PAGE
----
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Thoughts on the Theme — Time — February 2021

We’re already out of time, but…

There’s a sentence that has stuck in my mind for years. I think it was in a book written by Ralph Ellison (the author of Invisible Man), but I’m not positive.

This is the sentence: It’s not that we don’t know what to do. It’s that we’re not going to do it.

Take this talk about “healing,” how we need to heal; to unify the country. How about we try providing everyone with an equal opportunity to be a contributing member of society? What if we were to pay people in proportion to their contribution? All that nice talk about essential workers and how much we depend on them would be reflected in wages that communicated their importance and the high value society puts on their contribution.

Here is one thing we could do in pursuit of this goal. Senator Elizabeth Warren and others have repeatedly introduced a bill called “Schedules that Work” that would help working people to balance professional responsibilities with individual and family needs. It would address businesses’ unstable, unpredictable and rigid scheduling practices, like putting workers “on call” with no guarantee of work hours, scheduling them for split shifts, sending them home early without pay when demand is low, requiring works to work the closing shift one day and the opening shift the next.


Punishing workers who request schedule

This bill has been introduced repeatedly and is described as “having no chance of passage.” Yet we can all see that having regular shifts, time off and time to take care of your family, receiving a good wage—are things that would chip away at other problems: domestic violence, neglected children, depression.

Racism is the preeminent illustration of knowing what to do but refusing to do it. This also relates to the question of “healing” and unity. The Kerner Commission report on urban violence in 1967 was clear that systemic racism had caused the riots:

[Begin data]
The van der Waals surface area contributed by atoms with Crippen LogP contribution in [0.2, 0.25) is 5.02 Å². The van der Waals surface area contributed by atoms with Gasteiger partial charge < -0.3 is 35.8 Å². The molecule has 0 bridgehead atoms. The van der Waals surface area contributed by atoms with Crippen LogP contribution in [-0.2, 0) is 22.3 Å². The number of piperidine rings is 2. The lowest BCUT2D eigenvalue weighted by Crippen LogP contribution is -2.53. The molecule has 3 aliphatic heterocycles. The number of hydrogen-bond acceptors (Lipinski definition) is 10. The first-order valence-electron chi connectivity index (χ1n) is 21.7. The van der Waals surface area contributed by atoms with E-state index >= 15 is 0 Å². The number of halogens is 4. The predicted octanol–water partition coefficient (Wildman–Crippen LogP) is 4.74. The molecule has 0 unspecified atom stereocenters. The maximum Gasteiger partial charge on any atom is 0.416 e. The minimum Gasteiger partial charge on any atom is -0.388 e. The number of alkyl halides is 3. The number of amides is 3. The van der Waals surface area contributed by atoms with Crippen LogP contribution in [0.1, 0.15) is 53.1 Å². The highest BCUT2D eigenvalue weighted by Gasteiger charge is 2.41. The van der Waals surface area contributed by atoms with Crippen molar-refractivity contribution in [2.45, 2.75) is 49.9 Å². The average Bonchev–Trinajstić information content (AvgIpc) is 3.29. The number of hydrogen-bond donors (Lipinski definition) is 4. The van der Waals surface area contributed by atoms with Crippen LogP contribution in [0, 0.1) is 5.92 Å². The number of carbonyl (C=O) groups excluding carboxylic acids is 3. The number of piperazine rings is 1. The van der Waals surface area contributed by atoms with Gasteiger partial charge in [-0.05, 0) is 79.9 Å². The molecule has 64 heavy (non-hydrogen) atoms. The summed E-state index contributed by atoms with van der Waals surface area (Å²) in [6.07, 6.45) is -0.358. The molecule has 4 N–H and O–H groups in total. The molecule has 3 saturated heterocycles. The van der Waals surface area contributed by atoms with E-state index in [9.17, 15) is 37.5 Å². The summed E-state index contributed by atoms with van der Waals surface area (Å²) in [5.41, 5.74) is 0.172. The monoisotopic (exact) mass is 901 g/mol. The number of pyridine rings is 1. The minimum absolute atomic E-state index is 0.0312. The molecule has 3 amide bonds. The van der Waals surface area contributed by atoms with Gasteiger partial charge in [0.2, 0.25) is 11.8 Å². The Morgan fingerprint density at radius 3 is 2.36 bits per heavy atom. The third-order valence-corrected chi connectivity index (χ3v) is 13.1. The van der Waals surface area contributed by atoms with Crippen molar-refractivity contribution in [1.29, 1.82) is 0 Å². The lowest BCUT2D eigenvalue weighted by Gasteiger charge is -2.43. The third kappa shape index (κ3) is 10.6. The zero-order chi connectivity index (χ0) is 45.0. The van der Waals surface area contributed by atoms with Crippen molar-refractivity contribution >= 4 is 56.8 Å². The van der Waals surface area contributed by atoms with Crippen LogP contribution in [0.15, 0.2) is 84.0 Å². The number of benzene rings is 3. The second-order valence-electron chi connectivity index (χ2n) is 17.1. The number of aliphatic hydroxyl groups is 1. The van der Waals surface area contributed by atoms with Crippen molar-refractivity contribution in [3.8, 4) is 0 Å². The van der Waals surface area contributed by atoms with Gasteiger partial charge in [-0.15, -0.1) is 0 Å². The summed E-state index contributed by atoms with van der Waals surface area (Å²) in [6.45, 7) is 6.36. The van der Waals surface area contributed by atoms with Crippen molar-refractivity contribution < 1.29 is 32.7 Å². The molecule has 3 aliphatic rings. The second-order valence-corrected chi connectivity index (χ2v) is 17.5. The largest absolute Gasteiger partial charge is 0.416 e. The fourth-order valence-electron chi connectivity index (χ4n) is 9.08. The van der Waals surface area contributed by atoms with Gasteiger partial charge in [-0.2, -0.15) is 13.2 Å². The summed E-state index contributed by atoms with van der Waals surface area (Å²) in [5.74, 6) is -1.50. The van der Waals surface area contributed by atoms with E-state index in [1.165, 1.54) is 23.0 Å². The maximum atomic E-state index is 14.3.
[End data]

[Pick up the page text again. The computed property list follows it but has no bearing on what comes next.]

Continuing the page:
“White society is deeply implicated in the ghetto. White institutions created it, white institutions maintain it, and white society condones it.” The nation, the Kerner Commission warned, was so divided that it was poised to fracture into two radically unequal societies—one black, one white.”

The Kerner Commission Report included detailed recommendations that would entail aggressive federal spending and new policies to move away from a racist society.

The backlash was immediate. Polls showed that 53 percent of white Americans condemned the claim that racism had caused the riots. There would be no government spending. The US was wealthy enough to go to the moon, but as one commentator observed, politically, spending billions on space travel was more saleable than striving to correct racial inequality.

White response to the Kerner Commission helped to lay the foundation for the law-and-order campaign that elected Richard Nixon to the presidency later that year. Instead of considering the full weight of white prejudice, Americans endorsed rhetoric that called for arming police officers like soldiers and cracking down on crime in inner cities.

Sound familiar? What happened to our resolve at the end of the demonstrations about the death of George Floyd, and to the realization that policing was part of the problem?

I think of the other issues where we know what to do. We know what would diminish domestic violence, end the opioid epidemic, reduce homelessness—policies to encourage unions, mandate a living wage for all jobs, create and fund high quality childcare, invest massively in community-designed public housing, redesign the health care system to promote health…

We know what to do to diminish the destructive consequences of climate change—phase out fossil fuels and their derivatives, redesign and build a public/community infrastructure (transportation, recreation, education) to replace our excessive and consumptive addiction to personally owning one of everything.

Is it time to do these things?


Cover photo by Ricky Osborne.

Upcoming themes

  • March:  Things revealed by the pandemic. Deadline Feb 15
  • April:  Work vs Jobs vs Pay. Deadline Mar 15
  • May: The Ballot or the Bullet. Deadline April 15


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